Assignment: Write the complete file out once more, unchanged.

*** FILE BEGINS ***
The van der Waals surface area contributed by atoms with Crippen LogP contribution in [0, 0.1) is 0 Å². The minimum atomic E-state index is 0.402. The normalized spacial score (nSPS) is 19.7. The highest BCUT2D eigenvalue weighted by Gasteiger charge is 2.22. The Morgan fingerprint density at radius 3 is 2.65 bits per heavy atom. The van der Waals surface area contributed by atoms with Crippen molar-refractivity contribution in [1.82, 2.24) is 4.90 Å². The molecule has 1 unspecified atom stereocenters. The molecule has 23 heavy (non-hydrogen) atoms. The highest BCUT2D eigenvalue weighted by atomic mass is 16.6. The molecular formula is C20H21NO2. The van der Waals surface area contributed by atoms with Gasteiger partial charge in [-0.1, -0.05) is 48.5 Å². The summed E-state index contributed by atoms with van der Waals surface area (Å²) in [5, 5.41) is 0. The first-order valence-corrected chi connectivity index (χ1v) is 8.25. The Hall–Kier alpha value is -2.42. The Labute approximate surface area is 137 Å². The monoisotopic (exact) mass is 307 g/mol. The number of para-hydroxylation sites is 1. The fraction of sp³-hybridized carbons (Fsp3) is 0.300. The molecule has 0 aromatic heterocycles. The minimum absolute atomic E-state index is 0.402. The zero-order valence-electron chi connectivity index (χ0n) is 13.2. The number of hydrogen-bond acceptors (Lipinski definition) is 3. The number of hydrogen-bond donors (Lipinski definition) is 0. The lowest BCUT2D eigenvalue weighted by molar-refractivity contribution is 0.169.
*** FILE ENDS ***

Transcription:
The van der Waals surface area contributed by atoms with Crippen LogP contribution in [0, 0.1) is 0 Å². The minimum atomic E-state index is 0.402. The normalized spacial score (nSPS) is 19.7. The highest BCUT2D eigenvalue weighted by Gasteiger charge is 2.22. The Morgan fingerprint density at radius 3 is 2.65 bits per heavy atom. The van der Waals surface area contributed by atoms with Crippen molar-refractivity contribution in [1.82, 2.24) is 4.90 Å². The molecule has 1 unspecified atom stereocenters. The molecule has 23 heavy (non-hydrogen) atoms. The highest BCUT2D eigenvalue weighted by atomic mass is 16.6. The molecular formula is C20H21NO2. The van der Waals surface area contributed by atoms with Gasteiger partial charge in [-0.1, -0.05) is 48.5 Å². The summed E-state index contributed by atoms with van der Waals surface area (Å²) in [5, 5.41) is 0. The first-order valence-corrected chi connectivity index (χ1v) is 8.25. The Hall–Kier alpha value is -2.42. The Labute approximate surface area is 137 Å². The monoisotopic (exact) mass is 307 g/mol. The number of para-hydroxylation sites is 1. The fraction of sp³-hybridized carbons (Fsp3) is 0.300. The molecule has 0 aromatic heterocycles. The minimum absolute atomic E-state index is 0.402. The zero-order valence-electron chi connectivity index (χ0n) is 13.2. The number of hydrogen-bond acceptors (Lipinski definition) is 3. The number of hydrogen-bond donors (Lipinski definition) is 0. The lowest BCUT2D eigenvalue weighted by molar-refractivity contribution is 0.169.